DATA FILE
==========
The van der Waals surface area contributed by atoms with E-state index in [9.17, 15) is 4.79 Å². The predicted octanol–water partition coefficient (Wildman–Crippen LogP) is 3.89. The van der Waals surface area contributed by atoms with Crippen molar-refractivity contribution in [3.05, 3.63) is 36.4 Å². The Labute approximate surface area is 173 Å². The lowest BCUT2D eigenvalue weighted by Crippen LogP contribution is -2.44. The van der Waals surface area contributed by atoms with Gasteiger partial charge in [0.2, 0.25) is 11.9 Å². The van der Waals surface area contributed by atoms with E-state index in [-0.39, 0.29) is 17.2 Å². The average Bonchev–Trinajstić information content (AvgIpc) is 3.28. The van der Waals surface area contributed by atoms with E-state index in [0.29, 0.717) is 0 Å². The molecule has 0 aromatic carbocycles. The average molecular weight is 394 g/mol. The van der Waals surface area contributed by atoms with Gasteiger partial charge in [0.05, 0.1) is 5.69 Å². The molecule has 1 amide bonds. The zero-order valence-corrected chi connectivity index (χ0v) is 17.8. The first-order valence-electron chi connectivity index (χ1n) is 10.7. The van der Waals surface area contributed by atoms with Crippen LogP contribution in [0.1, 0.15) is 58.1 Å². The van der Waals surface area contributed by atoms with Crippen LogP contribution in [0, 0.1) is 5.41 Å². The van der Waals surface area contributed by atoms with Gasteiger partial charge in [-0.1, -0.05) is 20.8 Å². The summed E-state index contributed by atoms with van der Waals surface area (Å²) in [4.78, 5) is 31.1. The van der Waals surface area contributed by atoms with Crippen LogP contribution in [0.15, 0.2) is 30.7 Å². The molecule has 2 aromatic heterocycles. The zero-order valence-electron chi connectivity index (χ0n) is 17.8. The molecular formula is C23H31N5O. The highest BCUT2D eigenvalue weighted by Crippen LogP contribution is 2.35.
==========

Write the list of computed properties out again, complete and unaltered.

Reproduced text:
The van der Waals surface area contributed by atoms with E-state index in [9.17, 15) is 4.79 Å². The predicted octanol–water partition coefficient (Wildman–Crippen LogP) is 3.89. The van der Waals surface area contributed by atoms with Crippen molar-refractivity contribution in [3.05, 3.63) is 36.4 Å². The Labute approximate surface area is 173 Å². The lowest BCUT2D eigenvalue weighted by Crippen LogP contribution is -2.44. The van der Waals surface area contributed by atoms with Gasteiger partial charge in [0.2, 0.25) is 11.9 Å². The van der Waals surface area contributed by atoms with E-state index in [-0.39, 0.29) is 17.2 Å². The average Bonchev–Trinajstić information content (AvgIpc) is 3.28. The van der Waals surface area contributed by atoms with E-state index in [0.29, 0.717) is 0 Å². The molecule has 0 aromatic carbocycles. The average molecular weight is 394 g/mol. The van der Waals surface area contributed by atoms with Gasteiger partial charge in [0.05, 0.1) is 5.69 Å². The molecule has 1 amide bonds. The zero-order valence-corrected chi connectivity index (χ0v) is 17.8. The first-order valence-electron chi connectivity index (χ1n) is 10.7. The van der Waals surface area contributed by atoms with Crippen LogP contribution in [0.1, 0.15) is 58.1 Å². The van der Waals surface area contributed by atoms with Crippen LogP contribution in [0, 0.1) is 5.41 Å². The van der Waals surface area contributed by atoms with Gasteiger partial charge in [-0.1, -0.05) is 20.8 Å². The summed E-state index contributed by atoms with van der Waals surface area (Å²) in [4.78, 5) is 31.1. The van der Waals surface area contributed by atoms with Crippen LogP contribution in [0.15, 0.2) is 30.7 Å². The molecule has 2 aromatic heterocycles. The zero-order valence-electron chi connectivity index (χ0n) is 17.8. The molecular formula is C23H31N5O. The highest BCUT2D eigenvalue weighted by Crippen LogP contribution is 2.35.